How do ideas about "normal" and "abnormal" human behavior influence the experience of the individual? Taking this a step further, how does the concept of normal vs. abnormal become a form of oppression?

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In the earliest stage of development, humans learn which rules of social behavior are accepted in varying social situations. Through experience, (most of the time) people conform to the unwritten rules of social context, which varies from culture to culture. Part of this is a human desire to be able...

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In the earliest stage of development, humans learn which rules of social behavior are accepted in varying social situations. Through experience, (most of the time) people conform to the unwritten rules of social context, which varies from culture to culture. Part of this is a human desire to be able to predict how any group of people or even an individual will react to any given stimuli. Thus, there are always social expectations about how individuals will act and react, and thus we internalize a code of "normal" and "abnormal" behaviors.

Another way to think about an "abnormal" behavior is that it is statistically less likely to happen. Some traits that are atypical don't affect human behaviors or experiences at all. For example, if someone is left-handed, that likely doesn't affect anything about their perception of themselves; likewise, it likely doesn't affect the way anyone treats them. However, it is worth noting that a lot of objects are designed for right-handed people, and people who are not right-handed must buy specially designed items to accommodate their left-handedness. In this way, left-handed people are consistently confronted with their "abnormality."

Which atypical patterns of behavior then create some form of altered experience for an individual? Much of this depends on the societal reaction to the unexpected behaviors. The feedback provided to the individual creates a feedback system that is either supportive to the individual or discouraging to them. It is necessary to consider several things when judging the impact any atypical behaviors will have on an individual:

  • the degree to which a person's behavior falls outside the normal expected range of behaviors
  • how important that societal norm is within the culture
  • any values a culture attaches to the variance from typical behaviors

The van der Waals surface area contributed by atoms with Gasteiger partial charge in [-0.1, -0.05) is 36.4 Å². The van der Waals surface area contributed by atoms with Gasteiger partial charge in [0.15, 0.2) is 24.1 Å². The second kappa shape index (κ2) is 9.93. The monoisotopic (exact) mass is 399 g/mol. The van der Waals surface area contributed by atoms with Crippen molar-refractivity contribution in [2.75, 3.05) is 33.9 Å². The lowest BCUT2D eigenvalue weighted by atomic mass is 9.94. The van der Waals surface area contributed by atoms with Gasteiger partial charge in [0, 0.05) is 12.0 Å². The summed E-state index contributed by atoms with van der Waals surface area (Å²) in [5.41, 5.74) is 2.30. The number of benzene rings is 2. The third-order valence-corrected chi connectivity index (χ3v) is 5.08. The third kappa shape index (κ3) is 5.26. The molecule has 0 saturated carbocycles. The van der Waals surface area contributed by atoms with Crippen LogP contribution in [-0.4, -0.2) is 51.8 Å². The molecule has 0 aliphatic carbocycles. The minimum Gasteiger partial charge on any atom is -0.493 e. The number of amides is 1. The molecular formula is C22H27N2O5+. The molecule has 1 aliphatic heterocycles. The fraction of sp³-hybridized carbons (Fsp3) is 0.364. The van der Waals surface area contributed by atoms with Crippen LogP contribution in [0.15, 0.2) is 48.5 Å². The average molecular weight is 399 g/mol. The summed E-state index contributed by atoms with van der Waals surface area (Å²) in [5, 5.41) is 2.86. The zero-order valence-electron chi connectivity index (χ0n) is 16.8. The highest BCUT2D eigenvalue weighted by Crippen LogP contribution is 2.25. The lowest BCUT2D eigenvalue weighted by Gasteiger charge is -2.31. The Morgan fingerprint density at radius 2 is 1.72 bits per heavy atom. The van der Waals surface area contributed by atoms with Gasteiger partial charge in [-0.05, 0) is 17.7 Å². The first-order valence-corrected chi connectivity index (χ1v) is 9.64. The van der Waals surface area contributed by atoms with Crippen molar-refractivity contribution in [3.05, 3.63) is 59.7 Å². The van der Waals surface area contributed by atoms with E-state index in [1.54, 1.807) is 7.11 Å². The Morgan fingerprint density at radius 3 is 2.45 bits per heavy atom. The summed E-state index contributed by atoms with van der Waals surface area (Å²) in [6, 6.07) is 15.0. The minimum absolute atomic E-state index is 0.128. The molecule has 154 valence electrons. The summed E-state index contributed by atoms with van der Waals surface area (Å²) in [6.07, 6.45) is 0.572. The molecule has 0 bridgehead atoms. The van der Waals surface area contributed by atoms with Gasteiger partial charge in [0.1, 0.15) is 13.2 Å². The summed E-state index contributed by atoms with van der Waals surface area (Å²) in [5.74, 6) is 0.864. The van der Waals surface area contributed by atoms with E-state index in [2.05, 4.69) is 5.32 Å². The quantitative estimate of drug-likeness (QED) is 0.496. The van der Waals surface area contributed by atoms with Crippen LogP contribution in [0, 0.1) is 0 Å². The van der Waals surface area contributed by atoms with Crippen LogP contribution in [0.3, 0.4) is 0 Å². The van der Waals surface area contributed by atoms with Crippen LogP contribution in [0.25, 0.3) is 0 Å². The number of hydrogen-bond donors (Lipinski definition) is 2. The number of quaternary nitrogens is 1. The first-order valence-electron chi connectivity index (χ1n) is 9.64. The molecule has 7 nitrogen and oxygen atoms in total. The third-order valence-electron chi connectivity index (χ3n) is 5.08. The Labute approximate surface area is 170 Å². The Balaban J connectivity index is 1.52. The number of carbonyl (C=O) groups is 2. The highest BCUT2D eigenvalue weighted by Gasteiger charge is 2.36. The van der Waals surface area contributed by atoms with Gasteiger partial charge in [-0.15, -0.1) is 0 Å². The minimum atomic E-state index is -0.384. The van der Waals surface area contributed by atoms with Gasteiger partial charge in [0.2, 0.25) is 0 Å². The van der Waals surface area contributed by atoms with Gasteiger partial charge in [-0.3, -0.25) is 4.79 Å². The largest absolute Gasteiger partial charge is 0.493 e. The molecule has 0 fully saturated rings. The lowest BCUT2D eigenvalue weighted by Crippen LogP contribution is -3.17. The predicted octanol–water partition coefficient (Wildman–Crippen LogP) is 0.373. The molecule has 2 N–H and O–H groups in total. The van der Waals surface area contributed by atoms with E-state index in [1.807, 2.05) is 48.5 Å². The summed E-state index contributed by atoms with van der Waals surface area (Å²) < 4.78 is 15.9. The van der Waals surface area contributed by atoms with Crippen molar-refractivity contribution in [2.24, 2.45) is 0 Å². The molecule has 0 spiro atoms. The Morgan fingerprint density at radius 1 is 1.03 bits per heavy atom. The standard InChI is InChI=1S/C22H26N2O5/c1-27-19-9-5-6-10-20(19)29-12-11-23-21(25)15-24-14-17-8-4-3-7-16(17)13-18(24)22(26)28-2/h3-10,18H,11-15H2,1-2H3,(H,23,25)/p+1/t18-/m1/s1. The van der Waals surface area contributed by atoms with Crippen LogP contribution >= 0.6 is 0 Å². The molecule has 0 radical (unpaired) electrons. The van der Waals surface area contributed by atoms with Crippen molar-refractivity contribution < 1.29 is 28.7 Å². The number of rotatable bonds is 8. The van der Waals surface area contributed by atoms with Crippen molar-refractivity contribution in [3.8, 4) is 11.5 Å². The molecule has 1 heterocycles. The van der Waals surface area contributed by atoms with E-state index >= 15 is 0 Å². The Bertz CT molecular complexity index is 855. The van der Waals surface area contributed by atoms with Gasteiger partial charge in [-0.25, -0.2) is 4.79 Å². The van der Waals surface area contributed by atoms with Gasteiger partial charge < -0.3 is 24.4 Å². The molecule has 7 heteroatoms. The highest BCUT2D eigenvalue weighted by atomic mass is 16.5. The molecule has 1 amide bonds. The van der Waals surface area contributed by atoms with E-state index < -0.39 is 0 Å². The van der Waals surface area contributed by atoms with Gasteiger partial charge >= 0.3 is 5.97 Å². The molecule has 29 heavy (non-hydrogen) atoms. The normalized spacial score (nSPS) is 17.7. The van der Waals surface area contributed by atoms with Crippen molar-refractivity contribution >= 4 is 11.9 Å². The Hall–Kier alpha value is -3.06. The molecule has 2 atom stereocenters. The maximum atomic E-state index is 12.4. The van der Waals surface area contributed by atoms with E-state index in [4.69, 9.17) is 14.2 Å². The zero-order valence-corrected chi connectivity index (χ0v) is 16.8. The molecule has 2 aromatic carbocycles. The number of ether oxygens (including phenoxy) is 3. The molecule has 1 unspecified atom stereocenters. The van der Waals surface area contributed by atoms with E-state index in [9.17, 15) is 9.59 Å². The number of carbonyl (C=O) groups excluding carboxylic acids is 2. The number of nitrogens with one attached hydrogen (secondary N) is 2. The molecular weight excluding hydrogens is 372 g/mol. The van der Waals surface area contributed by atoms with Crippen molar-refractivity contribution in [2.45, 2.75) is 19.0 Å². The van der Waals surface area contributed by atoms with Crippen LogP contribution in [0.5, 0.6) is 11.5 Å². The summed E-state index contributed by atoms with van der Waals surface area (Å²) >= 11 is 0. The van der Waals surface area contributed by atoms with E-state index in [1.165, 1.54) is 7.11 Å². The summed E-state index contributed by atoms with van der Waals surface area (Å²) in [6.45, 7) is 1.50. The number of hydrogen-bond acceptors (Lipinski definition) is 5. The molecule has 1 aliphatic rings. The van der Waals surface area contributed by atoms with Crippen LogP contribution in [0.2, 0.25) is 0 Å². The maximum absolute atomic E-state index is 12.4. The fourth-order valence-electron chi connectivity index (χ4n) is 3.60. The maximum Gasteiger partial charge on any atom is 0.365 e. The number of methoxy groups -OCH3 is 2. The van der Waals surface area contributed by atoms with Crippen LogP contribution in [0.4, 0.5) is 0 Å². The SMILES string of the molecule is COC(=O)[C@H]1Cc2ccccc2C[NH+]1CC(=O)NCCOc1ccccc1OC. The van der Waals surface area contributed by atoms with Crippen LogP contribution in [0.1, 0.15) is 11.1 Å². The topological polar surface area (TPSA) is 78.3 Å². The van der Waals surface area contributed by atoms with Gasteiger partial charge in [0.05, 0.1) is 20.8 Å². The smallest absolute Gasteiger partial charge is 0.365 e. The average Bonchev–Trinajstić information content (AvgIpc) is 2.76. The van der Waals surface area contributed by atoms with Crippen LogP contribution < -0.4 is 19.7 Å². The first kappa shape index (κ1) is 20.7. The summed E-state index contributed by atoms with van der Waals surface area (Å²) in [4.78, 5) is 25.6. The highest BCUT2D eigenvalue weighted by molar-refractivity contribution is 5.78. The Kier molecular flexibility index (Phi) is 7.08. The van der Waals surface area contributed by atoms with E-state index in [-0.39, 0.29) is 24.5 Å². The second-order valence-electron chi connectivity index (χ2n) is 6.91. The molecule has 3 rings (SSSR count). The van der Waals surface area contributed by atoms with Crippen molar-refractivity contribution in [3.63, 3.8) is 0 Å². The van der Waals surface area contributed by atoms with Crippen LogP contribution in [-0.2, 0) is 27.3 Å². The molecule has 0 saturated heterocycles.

There are so many ways that any individual's behaviors can fall outside the ranges of these parameters that likely everyone is deemed atypical in some category at some point over the course of a normal life span. However, some people fall so far outside the realms of normal and expected behaviors that they cannot function in a society that is constructed on the basis of these norms.

Rosenhan & Seligman (1989) suggest the following characteristics that define failure to function adequately:

Suffering
Maladaptiveness (danger to self)
Vividness & unconventionality (stands out)
Unpredictably & loss of control
Irrationality/incomprehensibility
Causes observer discomfort
Violates moral/social standards

Receiving a diagnosis or classification existing outside the realms of normalcy can cause stress for individuals and their families. While most people lay claim to wanting to live life as an individual, they typically want to do so within the confines of socially accepted, typical classifications. To be set apart in ways beyond one's control can feel isolating and dehumanizing. Again, the reaction from family and friends is crucial in determining how well an individual is able to cope with any atypical classification.

Oppression occurs when people who have the power in a society define what is "abnormal" as anything that is inconsistent with their own behavior (the "norm"). In this context, then, people can be oppressed when those who fall within "abnormal" realms are denied fundamental human rights or privileges that extended to the majority of members in a society. Examples of this could look like the following:

  • Students with learning challenges do not excel in school, since the educational system is designed for people who don't have these challenges
  • People with atypical behaviors are seen as invisible in public spaces (e.g., homelessness, as an "abnormality," is ignored)
  • Applying for a job as a physically differently-abled person is extremely difficult due to discrimination from employers or even from physical access these spaces (statistics show that such people are more likely to be turned down for jobs)

It is important to advocate for those who are "abnormal" or atypical in our society. It is important to call out oppression when you see it and to advocate for people and policies who seek to diminish these discrepancies. It also requires simply educating people about how societal norms affect those who fall outside the realms of normalcy—and how to better support people who need it.

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